by Lorraine Watson
Pastor, North Seattle Friends Church

One Way signIam drawn to group discernment as the Quaker way of finding way forward as a congregation. I firmly believe that we can discern the mind of God as we are gathered in community. I wrote a SEEDS article in April 2010 about discernment. (See But doing group discernment is a learning process and through personal experience I’ve learned several lessons about discernment since then.

First, the gathered community is key to discerning God’s Leading. As a child I remember learning that Quakers don’t vote because the majority might be wrong. God can speak through even one dissenting voice so it behooves us to listen to everyone that is part of the community. Individually we hear imperfectly, but as we come together in community with a commitment to hear God’s Leading, we put our pieces together and continue to listen. What is God doing with this? How can these seemingly disconnected pieces fit together?

In the midst of the discernment process, sometimes opposing possibilities present themselves. We are often inclined to debate the pros and cons of each possibility. However, what we should be doing is  listening for God’s Leading rather than simply finding the well reasoned decision. Therefore, I find it more profitable to stop and wait in silence, inviting God to show us the next steps. After waiting in silence and prayer, the next step is to invite each person to share what they heard in the silence. In particular folks are invited to share new learnings and ways that their thinking is shifting.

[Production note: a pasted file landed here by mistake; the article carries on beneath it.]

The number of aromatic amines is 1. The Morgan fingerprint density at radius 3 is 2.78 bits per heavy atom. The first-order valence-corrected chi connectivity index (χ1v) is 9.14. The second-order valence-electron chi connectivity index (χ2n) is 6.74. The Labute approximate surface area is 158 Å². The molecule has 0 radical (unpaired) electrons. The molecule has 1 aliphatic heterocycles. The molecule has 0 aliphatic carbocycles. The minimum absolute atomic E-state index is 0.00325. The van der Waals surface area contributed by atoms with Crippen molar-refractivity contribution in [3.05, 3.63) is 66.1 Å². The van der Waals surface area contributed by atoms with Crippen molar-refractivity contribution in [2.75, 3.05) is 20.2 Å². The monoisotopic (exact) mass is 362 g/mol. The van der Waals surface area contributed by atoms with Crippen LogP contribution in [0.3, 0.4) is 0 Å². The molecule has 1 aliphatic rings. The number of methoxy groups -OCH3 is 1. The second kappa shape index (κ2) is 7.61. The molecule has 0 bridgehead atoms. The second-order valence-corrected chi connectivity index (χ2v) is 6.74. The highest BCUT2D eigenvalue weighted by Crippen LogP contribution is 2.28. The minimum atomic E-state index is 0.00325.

Sometimes we can’t come to clarity on the way forward within the time set aside for the meeting. When there is no clarity, it is often wisdom to postpone the decision. In the intervening time before the next gathering, community members should ask God to direct them to new information or understandings. Being open to new leadings can open up possibilities that had not been considered.

There are times when the answer doesn’t come as a direct response to the questions being asked. We need to be open to all leadings and recognize that we may not be asking the right questions.

When the community finally makes a decision, we often want to implement it right away. We worked so hard to get to this point that we want to get on with it. But with difficult discernment processes, it is wise to let the decision season before acting on it. When making a major purchase, we are often advised to sleep on it before buying. Likewise with the discernment process, let it settle and come back later to verify that we are clear to move forward. Not doing this can give rise to “parking lot discussions” that undo the hard work of the gathered community.

If a decision has been painful for some or all of the community, take time to grieve together. Name the loss and pain caused by the decision, while affirming that it was clearly God’s leading. Honor the past and find ways to celebrate it. Before moving forward, it is important to say a respectful goodbye to the past.

With a long and difficult discernment process, I have found it healing to debrief the experience together. After a yearlong and difficult decision-making process in our church, someone outside our community helped us debrief the situation with us. He didn’t allow us to reconsider the decision. He would only let us tell what shifted for us in the process of moving through the year. Rather than feeling judged all over again, people found it healing to name God’s work that was accomplished in our midst.

While it may take considerable time to come to clarity about God’s leading for us as a community, I find that if we are patient we can own the outcome and the answer rests more deeply in our spirits.

The best place I’ve found to learn about the group discernment process is the Institute for Group Discernment held at Tilikum Retreat Center, Newberg, OR, May 16-19, 2016. Time is given to think through the process in detail, consider the Biblical foundations of discernment, talk about the problem areas and how to work through them, and consider group discernment in multiple settings. There is still time to sign up at